Jill Weisenberger, M.S., R.D.N., C.D.E : Before You Lose Your Mental Edge

Dana Dovey: Coffee Drinkers Rejoice! Your Cup Of Joe Can Prevent Death From Liver Disease

Chris Weller: Electric 'Thinking Cap' Puts Your Brain Power Into High Gear

The Kosher Gourmet by Marlene Parrish A gift of hazelnuts keeps giving --- for a variety of nutty recipes: Entree, side, soup, dessert

April 4, 2014

Rabbi David Gutterman: The Word for Nothing Means Everything

Charles Krauthammer: Kerry's folly, Chapter 3

Amy Peterson: A life of love: How to build lasting relationships with your children

John Ericson: Older Women: Save Your Heart, Prevent Stroke Don't Drink Diet

John Ericson: Why 50 million Americans will still have spring allergies after taking meds

Cameron Huddleston: Best and Worst Buys of April 2014

Stacy Rapacon: Great Mutual Funds for Young Investors

Sarah Boesveld: Teacher keeps promise to mail thousands of former students letters written by their past selves

The Kosher Gourmet by Sharon Thompson Anyone can make a salad, you say. But can they make a great salad? (SECRETS, TESTED TECHNIQUES + 4 RECIPES, INCLUDING DRESSINGS)

April 2, 2014

Paul Greenberg: Death and joy in the spring

Dan Barry: Should South Carolina Jews be forced to maintain this chimney built by Germans serving the Nazis?

Mayra Bitsko: Save me! An alien took over my child's personality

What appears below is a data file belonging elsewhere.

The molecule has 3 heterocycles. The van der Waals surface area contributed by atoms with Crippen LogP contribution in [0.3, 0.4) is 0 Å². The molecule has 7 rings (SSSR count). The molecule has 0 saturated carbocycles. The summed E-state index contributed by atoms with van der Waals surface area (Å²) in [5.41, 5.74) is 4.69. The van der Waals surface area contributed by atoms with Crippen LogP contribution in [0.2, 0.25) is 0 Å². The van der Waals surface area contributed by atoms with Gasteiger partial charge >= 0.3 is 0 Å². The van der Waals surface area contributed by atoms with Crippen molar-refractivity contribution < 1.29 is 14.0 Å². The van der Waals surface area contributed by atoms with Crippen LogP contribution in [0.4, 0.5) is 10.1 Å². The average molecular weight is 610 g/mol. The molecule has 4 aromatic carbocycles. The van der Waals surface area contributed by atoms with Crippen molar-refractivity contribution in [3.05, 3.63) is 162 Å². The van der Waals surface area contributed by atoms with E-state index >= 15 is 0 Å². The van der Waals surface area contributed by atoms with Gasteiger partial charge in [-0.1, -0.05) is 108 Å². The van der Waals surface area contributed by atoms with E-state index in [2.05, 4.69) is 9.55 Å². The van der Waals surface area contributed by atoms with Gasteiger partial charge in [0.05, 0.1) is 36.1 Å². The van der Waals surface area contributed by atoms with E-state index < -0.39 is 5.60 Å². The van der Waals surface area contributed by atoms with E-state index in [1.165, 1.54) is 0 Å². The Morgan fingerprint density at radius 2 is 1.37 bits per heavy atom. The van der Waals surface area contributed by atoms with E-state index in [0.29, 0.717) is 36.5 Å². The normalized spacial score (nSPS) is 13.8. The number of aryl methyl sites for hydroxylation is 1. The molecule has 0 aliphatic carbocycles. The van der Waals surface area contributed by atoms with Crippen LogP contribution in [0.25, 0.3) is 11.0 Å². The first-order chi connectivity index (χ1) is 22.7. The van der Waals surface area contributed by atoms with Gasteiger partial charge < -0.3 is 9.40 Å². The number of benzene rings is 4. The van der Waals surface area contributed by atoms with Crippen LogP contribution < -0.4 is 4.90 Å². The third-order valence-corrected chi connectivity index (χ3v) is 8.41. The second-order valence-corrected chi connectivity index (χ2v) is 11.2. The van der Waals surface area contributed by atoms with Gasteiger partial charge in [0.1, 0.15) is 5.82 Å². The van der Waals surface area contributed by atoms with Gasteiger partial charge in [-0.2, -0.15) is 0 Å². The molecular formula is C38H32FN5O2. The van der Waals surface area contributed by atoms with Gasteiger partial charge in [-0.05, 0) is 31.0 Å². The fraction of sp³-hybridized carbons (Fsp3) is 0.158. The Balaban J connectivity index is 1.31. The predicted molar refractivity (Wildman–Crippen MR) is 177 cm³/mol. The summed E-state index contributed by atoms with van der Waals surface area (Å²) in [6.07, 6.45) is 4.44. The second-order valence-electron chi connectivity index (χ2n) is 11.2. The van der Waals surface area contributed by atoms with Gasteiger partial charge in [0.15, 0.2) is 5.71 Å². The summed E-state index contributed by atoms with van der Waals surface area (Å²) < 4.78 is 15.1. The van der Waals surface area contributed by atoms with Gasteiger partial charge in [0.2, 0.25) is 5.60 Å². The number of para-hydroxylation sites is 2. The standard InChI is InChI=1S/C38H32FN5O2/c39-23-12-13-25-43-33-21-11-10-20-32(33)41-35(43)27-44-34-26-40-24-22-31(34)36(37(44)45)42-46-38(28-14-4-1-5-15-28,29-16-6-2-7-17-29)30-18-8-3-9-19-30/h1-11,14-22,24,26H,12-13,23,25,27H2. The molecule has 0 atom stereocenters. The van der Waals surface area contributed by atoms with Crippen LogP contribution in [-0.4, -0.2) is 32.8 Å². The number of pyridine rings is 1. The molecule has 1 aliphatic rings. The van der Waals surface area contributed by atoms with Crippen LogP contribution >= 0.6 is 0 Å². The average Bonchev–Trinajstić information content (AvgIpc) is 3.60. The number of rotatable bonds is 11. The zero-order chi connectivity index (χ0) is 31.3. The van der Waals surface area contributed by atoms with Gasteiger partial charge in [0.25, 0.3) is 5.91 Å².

Frank Clayton: Get happy: 20 scientifically proven happiness activities

Susan Scutti: It's Genetic! Obesity and the 'Carb Breakdown' Gene

Lecia Bushak: Why Hand Sanitizer May Actually Harm Your Health

Stacy Rapacon: Great Funds You Can Own for $500 or Less

Cameron Huddleston: 7 Ways to Save on Home Decor

The Kosher Gourmet by Steve Petusevsky Exploring ingredients as edible-stuffed containers (TWO RECIPES + TIPS & TECHINQUES)

Jewish World Review Oct. 31, 2007 / 20 Mar-Cheshvan 5768

GOP sweep in the offing?

By Jack Kelly

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http://www.JewishWorldReview.com | Perennial presidential candidate Dennis Kucinich, a Democratic congressman from Ohio, told a group of bloggers last week he plans to force House Speaker Nancy Pelosi to take up his measure to impeach Vice President Dick Cheney.


Ms. Pelosi "is working very quietly and very effectively behind the scenes" to gather votes to impeach President Bush, Rep. Diane Watson (D-Cal) told a town hall meeting in Los Angeles Oct. 17.


Mr. Kucinich, Ms. Watson and Ms. Pelosi are three of the reasons why I think historians will regard the Democratic sweep in the 2006 midterms as the essential prerequisite to the Republican victory in the 2008 presidential election.


The Democratic seizure of Congress caused President Bush to change strategy in Iraq. The dramatic improvement in Iraq since the troop surge began is depriving Democrats of the issue they had hoped to ride to victory.


The Iraq example is instructive for another reason. The key factor was the change in attitude of Iraq's Sunnis toward al Qaida. Once at least tolerators of the terror group, most Sunnis have turned implacably hostile.


The Sunnis have turned on al Qaida chiefly because in Fallujah, Ramadi, Baquba and elsewhere, they experienced the harshness of al Qaida rule, and decided it was not for them. However bad submission to rule by the Shia majority had once seemed to them, this was worse.